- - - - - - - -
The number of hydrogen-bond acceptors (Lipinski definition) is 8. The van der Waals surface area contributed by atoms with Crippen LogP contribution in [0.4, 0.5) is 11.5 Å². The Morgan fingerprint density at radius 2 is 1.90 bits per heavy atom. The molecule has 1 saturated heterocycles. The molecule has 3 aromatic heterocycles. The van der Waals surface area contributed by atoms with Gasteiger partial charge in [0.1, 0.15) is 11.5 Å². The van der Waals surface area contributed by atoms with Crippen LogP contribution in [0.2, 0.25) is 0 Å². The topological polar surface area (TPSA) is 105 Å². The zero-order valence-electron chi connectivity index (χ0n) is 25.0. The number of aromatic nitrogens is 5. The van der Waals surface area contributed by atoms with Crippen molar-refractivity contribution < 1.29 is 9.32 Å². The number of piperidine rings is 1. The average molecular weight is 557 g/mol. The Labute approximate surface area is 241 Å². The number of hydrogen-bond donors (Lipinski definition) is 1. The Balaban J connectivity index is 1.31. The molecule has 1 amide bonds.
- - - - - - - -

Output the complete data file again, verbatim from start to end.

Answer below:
The number of hydrogen-bond acceptors (Lipinski definition) is 8. The van der Waals surface area contributed by atoms with Crippen LogP contribution in [0.4, 0.5) is 11.5 Å². The Morgan fingerprint density at radius 2 is 1.90 bits per heavy atom. The molecule has 1 saturated heterocycles. The molecule has 3 aromatic heterocycles. The van der Waals surface area contributed by atoms with Gasteiger partial charge in [0.1, 0.15) is 11.5 Å². The van der Waals surface area contributed by atoms with Crippen LogP contribution in [0.2, 0.25) is 0 Å². The topological polar surface area (TPSA) is 105 Å². The zero-order valence-electron chi connectivity index (χ0n) is 25.0. The number of aromatic nitrogens is 5. The van der Waals surface area contributed by atoms with Crippen molar-refractivity contribution < 1.29 is 9.32 Å². The number of piperidine rings is 1. The average molecular weight is 557 g/mol. The Labute approximate surface area is 241 Å². The number of hydrogen-bond donors (Lipinski definition) is 1. The Balaban J connectivity index is 1.31. The molecule has 1 amide bonds.